A vast Sargasso sea of plastic fragments the size of a continent has been discovered in the Pacific Ocean. How do we go about living in what Evelyn Reilly defines as “our infinite plasticity prosperity plenitude” and still have room for poetry? Styrofoam might just show us how to do this. It’s a wonderful, mad, challenging itinerary. —John Ashbery

FORTHCOMING: Having Broken, Are will be published Fall 2023 by BlazeVOX Books

Styrofoam, Roof Books, 2009

Styrofoam is a piece of functional social anatomy ranging from roadkill to the ecstasy of Saint Teresa, effortlessly sweeping up everything from thermoplastics to cancer cells as if they were the dice tossed by a vast, remote croupier. You don't so much read a book like this as feel it strapped onto your brain like a phantom limb. Reilly's Styrofoam adds its length to the irrigation tubing pioneered by Raymond Queneau's script (in alexandrines) for Resnais' film The Song of Styrene, and Christian Bok's Crystallography—works of a collective and onrushing 'celluloid paranoid cornucopia.'" -—Jed Rasula

Apocalypso, Roof Books, 2012

Evelyn Reilly's Apocalypso floats a cobbled kind of futurist voyage that moves by belief and uncovered loss to quickly deliver an overwhelming sensation (allegory) that as in Tarkovsky's Solaris we are on this journey too and have no hope (and want none) of getting off it. Turning these pages we discover that the museum of the future is a ship and Evelyn Reilly is scribbling our fate." — Eileen Myles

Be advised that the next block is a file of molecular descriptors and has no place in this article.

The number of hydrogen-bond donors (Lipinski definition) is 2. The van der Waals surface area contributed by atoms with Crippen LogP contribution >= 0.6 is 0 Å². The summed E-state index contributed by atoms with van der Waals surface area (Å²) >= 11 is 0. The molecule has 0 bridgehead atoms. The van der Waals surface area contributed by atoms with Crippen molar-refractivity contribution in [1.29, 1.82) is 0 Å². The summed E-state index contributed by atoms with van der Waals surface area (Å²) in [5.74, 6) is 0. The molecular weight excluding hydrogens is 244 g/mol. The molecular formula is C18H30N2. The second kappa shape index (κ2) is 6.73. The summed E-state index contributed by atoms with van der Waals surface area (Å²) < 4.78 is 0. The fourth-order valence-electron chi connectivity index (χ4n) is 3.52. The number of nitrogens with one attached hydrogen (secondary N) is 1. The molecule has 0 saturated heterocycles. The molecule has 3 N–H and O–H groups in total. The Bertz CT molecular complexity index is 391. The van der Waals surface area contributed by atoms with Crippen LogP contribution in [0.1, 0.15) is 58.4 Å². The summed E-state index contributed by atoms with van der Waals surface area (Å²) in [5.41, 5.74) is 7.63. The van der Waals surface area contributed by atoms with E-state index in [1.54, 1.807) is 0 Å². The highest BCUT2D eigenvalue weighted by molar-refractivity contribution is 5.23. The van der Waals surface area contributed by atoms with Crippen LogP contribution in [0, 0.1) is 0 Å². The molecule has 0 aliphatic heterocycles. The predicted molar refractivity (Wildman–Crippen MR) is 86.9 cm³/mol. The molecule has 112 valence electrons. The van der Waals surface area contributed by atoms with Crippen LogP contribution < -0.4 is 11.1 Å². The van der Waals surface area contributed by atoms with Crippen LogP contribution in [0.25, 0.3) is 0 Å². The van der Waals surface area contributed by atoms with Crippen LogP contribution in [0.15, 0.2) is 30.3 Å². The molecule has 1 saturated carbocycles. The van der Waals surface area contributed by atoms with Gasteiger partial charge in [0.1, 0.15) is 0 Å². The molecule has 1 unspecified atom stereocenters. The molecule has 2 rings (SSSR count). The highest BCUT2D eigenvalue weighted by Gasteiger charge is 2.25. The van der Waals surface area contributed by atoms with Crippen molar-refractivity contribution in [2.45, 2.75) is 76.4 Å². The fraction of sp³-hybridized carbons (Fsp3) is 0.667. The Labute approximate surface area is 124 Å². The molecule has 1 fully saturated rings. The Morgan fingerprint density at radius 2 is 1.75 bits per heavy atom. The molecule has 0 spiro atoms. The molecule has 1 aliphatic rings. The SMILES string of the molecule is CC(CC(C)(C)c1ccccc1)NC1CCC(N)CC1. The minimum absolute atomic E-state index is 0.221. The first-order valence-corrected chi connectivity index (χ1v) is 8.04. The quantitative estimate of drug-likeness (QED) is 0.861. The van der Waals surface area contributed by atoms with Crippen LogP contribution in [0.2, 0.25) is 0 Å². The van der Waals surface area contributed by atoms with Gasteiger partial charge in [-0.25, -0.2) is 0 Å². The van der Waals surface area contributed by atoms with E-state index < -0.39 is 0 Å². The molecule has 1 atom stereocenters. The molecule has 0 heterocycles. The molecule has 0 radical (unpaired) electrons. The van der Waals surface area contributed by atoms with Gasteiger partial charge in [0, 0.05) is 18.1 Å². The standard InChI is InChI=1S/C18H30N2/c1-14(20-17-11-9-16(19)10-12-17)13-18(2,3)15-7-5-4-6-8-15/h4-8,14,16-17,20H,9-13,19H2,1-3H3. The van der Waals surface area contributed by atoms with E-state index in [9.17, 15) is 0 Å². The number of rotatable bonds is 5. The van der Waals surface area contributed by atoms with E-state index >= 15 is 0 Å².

Echolocation, Roof Books, 2018

Echolocation refreshes one's sense of the thrilling necessity of poetry. Dedicated to "all those who navigate by sound in the dark," it is meant for an "us" that includes the whale, the bat, the frog, the river, as well as our multifarious, ardently curious, startlingly ingenious human Selves. Reilly’s tour-de-force opening suite of poems is conducted, with her uniquely grave humor, like a lepidopterist's outing in the Anthropocene: spotting, not netting, paradoxical fragilities of metamorphic selves and echoes of selves attempting to locate one another. –Joan Retallack

This moving book finds the haggard, cartoonish, cathartic, underemployed lyric Self as advance scout, now carrying pelt and scavenging in the Internet rain as “storms of another / Other roll in.” Reilly’s keen senses are electric as she transforms the device of echolocation into the primary means for navigating among the dark fantasies of our moment. These poems bring all of us a little closer to a shared planetary poetics, to “decibels / of the animal,” and to the limit of the Self’s shelf life. —Josh Schuster

Fervent Remnants of Reflective Surfaces, Portable Press at Yo-Yo Labs, 2006

Hiatus, Barrow Street Press, 2004